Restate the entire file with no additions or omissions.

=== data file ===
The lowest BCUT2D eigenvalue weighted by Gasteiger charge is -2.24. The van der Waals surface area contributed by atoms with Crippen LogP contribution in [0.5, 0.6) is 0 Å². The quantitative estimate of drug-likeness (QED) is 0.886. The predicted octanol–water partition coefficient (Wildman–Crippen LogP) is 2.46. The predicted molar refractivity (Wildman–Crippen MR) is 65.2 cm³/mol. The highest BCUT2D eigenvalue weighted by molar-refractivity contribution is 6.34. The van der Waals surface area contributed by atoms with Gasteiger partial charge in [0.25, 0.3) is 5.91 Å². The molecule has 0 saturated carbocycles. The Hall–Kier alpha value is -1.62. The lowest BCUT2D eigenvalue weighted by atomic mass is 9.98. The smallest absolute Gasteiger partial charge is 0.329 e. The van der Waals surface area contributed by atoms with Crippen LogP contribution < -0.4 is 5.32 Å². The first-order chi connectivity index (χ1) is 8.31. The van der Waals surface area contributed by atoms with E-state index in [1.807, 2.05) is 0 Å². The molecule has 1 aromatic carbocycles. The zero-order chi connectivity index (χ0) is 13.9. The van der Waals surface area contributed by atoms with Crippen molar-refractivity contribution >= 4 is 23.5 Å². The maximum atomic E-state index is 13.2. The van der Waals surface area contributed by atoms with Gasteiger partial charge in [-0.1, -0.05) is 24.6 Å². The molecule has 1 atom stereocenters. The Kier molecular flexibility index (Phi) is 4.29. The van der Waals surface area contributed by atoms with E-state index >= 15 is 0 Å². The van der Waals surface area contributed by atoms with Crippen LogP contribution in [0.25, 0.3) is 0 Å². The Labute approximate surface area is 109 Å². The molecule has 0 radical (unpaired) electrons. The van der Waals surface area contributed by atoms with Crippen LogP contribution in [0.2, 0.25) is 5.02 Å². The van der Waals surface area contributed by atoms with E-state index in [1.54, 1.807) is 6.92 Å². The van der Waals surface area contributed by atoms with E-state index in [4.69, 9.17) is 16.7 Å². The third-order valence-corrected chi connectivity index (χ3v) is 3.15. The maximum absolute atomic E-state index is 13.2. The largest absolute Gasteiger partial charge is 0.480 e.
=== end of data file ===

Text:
The lowest BCUT2D eigenvalue weighted by Gasteiger charge is -2.24. The van der Waals surface area contributed by atoms with Crippen LogP contribution in [0.5, 0.6) is 0 Å². The quantitative estimate of drug-likeness (QED) is 0.886. The predicted octanol–water partition coefficient (Wildman–Crippen LogP) is 2.46. The predicted molar refractivity (Wildman–Crippen MR) is 65.2 cm³/mol. The highest BCUT2D eigenvalue weighted by molar-refractivity contribution is 6.34. The van der Waals surface area contributed by atoms with Gasteiger partial charge in [0.25, 0.3) is 5.91 Å². The molecule has 0 saturated carbocycles. The Hall–Kier alpha value is -1.62. The lowest BCUT2D eigenvalue weighted by atomic mass is 9.98. The smallest absolute Gasteiger partial charge is 0.329 e. The van der Waals surface area contributed by atoms with Crippen LogP contribution < -0.4 is 5.32 Å². The first-order chi connectivity index (χ1) is 8.31. The van der Waals surface area contributed by atoms with E-state index in [1.807, 2.05) is 0 Å². The molecule has 1 aromatic carbocycles. The zero-order chi connectivity index (χ0) is 13.9. The van der Waals surface area contributed by atoms with Crippen molar-refractivity contribution >= 4 is 23.5 Å². The maximum atomic E-state index is 13.2. The van der Waals surface area contributed by atoms with Gasteiger partial charge in [-0.1, -0.05) is 24.6 Å². The molecule has 1 atom stereocenters. The Kier molecular flexibility index (Phi) is 4.29. The van der Waals surface area contributed by atoms with E-state index >= 15 is 0 Å². The van der Waals surface area contributed by atoms with Crippen LogP contribution in [0.25, 0.3) is 0 Å². The Labute approximate surface area is 109 Å². The molecule has 0 radical (unpaired) electrons. The van der Waals surface area contributed by atoms with Crippen LogP contribution in [0.2, 0.25) is 5.02 Å². The van der Waals surface area contributed by atoms with E-state index in [1.54, 1.807) is 6.92 Å². The van der Waals surface area contributed by atoms with E-state index in [4.69, 9.17) is 16.7 Å². The third-order valence-corrected chi connectivity index (χ3v) is 3.15. The maximum absolute atomic E-state index is 13.2. The largest absolute Gasteiger partial charge is 0.480 e.